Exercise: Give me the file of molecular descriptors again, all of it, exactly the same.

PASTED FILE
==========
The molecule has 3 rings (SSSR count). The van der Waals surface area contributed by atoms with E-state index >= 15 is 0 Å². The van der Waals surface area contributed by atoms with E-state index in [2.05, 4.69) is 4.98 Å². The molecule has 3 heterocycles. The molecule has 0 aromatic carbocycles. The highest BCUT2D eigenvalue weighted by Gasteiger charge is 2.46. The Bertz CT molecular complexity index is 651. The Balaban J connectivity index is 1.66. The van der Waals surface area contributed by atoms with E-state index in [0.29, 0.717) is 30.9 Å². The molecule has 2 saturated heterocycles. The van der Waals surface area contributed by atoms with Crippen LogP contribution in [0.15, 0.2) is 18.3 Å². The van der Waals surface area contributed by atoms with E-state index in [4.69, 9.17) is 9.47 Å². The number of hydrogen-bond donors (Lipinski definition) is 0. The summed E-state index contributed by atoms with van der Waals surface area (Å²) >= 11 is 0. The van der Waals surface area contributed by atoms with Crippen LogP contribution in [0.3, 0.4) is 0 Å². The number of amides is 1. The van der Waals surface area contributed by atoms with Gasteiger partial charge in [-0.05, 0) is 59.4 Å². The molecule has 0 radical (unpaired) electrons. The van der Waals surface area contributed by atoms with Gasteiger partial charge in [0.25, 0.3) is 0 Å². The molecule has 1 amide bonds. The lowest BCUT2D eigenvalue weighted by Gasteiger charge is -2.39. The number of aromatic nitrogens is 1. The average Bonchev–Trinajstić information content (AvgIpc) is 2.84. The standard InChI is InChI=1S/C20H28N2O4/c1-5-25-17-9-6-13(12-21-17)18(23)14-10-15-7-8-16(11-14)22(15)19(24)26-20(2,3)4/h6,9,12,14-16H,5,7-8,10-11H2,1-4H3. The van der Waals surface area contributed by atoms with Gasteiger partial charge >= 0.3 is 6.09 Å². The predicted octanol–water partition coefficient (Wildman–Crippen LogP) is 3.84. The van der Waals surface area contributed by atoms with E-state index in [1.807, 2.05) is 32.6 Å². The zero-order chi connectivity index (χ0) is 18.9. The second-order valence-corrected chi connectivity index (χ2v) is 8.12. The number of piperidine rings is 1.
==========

The molecule has 3 rings (SSSR count). The van der Waals surface area contributed by atoms with E-state index >= 15 is 0 Å². The van der Waals surface area contributed by atoms with E-state index in [2.05, 4.69) is 4.98 Å². The molecule has 3 heterocycles. The molecule has 0 aromatic carbocycles. The highest BCUT2D eigenvalue weighted by Gasteiger charge is 2.46. The Bertz CT molecular complexity index is 651. The Balaban J connectivity index is 1.66. The van der Waals surface area contributed by atoms with E-state index in [0.29, 0.717) is 30.9 Å². The molecule has 2 saturated heterocycles. The van der Waals surface area contributed by atoms with Crippen LogP contribution in [0.15, 0.2) is 18.3 Å². The van der Waals surface area contributed by atoms with E-state index in [4.69, 9.17) is 9.47 Å². The number of hydrogen-bond donors (Lipinski definition) is 0. The summed E-state index contributed by atoms with van der Waals surface area (Å²) >= 11 is 0. The van der Waals surface area contributed by atoms with Crippen LogP contribution in [0.3, 0.4) is 0 Å². The number of amides is 1. The van der Waals surface area contributed by atoms with Gasteiger partial charge in [-0.05, 0) is 59.4 Å². The molecule has 0 radical (unpaired) electrons. The van der Waals surface area contributed by atoms with Gasteiger partial charge in [0.25, 0.3) is 0 Å². The molecule has 1 amide bonds. The lowest BCUT2D eigenvalue weighted by Gasteiger charge is -2.39. The number of aromatic nitrogens is 1. The average Bonchev–Trinajstić information content (AvgIpc) is 2.84. The standard InChI is InChI=1S/C20H28N2O4/c1-5-25-17-9-6-13(12-21-17)18(23)14-10-15-7-8-16(11-14)22(15)19(24)26-20(2,3)4/h6,9,12,14-16H,5,7-8,10-11H2,1-4H3. The van der Waals surface area contributed by atoms with Gasteiger partial charge >= 0.3 is 6.09 Å². The predicted octanol–water partition coefficient (Wildman–Crippen LogP) is 3.84. The van der Waals surface area contributed by atoms with E-state index in [1.807, 2.05) is 32.6 Å². The zero-order chi connectivity index (χ0) is 18.9. The second-order valence-corrected chi connectivity index (χ2v) is 8.12. The number of piperidine rings is 1.